2015 Quiñón de Valmira, Álvaro Palacios, Rioja, Spain

2015 Quiñón de Valmira, Álvaro Palacios, Rioja, Spain

Product: 20151462616
Prices start from £295.00 per bottle (75cl). Buying options
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2015 Quiñón de Valmira, Álvaro Palacios, Rioja, Spain

Description

I was really curious to taste the 2015 Quin de Valmira from bottle, as the sample I tasted in the summer of 2016 reminded me of a Trousseau from Jura! They now tell me the other variety that is planted intermixed with Garnacha, which might contribute some 5% to the blend, is Tinta Velasco. It's sourced from one single vineyard on limestone-rich soils at 626 meters in altitude, planted 31 years ago and farmed organically. The grapes were hand-picked on September 28th, the bunches destemmed and the grapes crushed and put to ferment in an oak vat with indigenous yeast and manual pigage for some 39 days. It has a captivating nose of wild herbs, fruit and flowers. The palate has incredibly deep flavors, pungent, mineral, fragrant, precise, chiseled and symmetric, pleasurable, harmonious and really impressive. Malolactic was in barrique and the levage in 600-liter oak casks called bocoyes for 20 months. It's somehow austere, with umami/mineral sensations and nicely textured. It lingers in your mouth forever. 2,045 bottles, 10 magnums, 15 double magnums and seven five-liter bottles were filled in July 2017.
Luis Gutirrez - 28/02/2018

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Bottle (75cl)
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£295.00
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Critics reviews

Wine Advocate97/100
Wine Advocate97/100
I was really curious to taste the 2015 Quin de Valmira from bottle, as the sample I tasted in the summer of 2016 reminded me of a Trousseau from Jura! They now tell me the other variety that is planted intermixed with Garnacha, which might contribute some 5% to the blend, is Tinta Velasco. It's sourced from one single vineyard on limestone-rich soils at 626 meters in altitude, planted 31 years ago and farmed organically. The grapes were hand-picked on September 28th, the bunches destemmed and the grapes crushed and put to ferment in an oak vat with indigenous yeast and manual pigage for some 39 days. It has a captivating nose of wild herbs, fruit and flowers. The palate has incredibly deep flavors, pungent, mineral, fragrant, precise, chiseled and symmetric, pleasurable, harmonious and really impressive. Malolactic was in barrique and the levage in 600-liter oak casks called bocoyes for 20 months. It's somehow austere, with umami/mineral sensations and nicely textured. It lingers in your mouth forever. 2,045 bottles, 10 magnums, 15 double magnums and seven five-liter bottles were filled in July 2017.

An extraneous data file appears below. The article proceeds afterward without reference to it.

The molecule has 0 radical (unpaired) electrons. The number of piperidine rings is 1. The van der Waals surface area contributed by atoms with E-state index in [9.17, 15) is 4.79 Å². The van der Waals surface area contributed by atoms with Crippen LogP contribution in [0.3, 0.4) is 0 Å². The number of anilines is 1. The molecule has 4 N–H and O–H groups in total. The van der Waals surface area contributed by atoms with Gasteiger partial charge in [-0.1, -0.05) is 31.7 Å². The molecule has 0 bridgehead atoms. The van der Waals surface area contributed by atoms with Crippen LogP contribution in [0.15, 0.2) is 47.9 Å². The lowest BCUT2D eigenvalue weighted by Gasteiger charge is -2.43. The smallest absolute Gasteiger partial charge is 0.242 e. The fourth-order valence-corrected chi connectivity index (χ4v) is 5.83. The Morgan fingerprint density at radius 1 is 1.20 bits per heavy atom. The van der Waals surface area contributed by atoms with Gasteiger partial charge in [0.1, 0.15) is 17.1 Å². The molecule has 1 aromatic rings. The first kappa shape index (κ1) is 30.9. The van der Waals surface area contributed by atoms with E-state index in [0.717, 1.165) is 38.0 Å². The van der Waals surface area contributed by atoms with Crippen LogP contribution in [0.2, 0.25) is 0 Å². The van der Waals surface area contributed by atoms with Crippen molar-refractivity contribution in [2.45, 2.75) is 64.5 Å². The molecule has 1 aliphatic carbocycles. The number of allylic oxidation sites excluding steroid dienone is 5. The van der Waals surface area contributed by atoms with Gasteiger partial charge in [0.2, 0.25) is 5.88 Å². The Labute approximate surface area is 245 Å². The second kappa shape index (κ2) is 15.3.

Luis Gutirrez - 28/02/2018 Read more

About this WINE

Alvaro Palacios, Alfaro

Alvaro Palacios, Alfaro

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Grenache/Garnacha

Grenache/Garnacha

Grenache (Noir) is widely grown and comes in a variety of styles. Believed to originate in Spain, it was, in the late 20th century, the most widely planted black grape variety in the world. Today it hovers around seventh in the pecking order. It tends to produce very fruity, rich wines that can range quite widely in their level of tannin.

In many regions – most famously the Southern Rhône, where it complements Syrah and Mourvèdre, among other grapes – it adds backbone and colour to blends, but some of the most notable Châteauneuf du Pape producers (such as Château Rayas) make 100 percent Grenache wines. The grape is a component in many wines of the Languedoc (where you’ll also find its lighter-coloured forms, Grenache Gris and Blanc) and is responsible for much southern French rosé – taking the lead in most Provence styles.

Found all over Spain as Garnacha Tinta (spelt Garnaxa in Catalonia), the grape variety is increasingly detailed on wine labels there. Along with Tempranillo, it forms the majority of the blend for Rioja’s reds and has been adopted widely in Navarra, where it produces lighter styles of red and rosado (rosé). It can also be found operating under a pseudonym, Cannonau, in Sardinia.

 

Beyond Europe, Grenache is widely planted in California and Australia, largely thanks to its ability to operate in high temperatures and without much water. Particularly in the Barossa Valley, there are some extraordinary dry-farmed bush vines, some of which are centuries old and produce wines of startling intensity.

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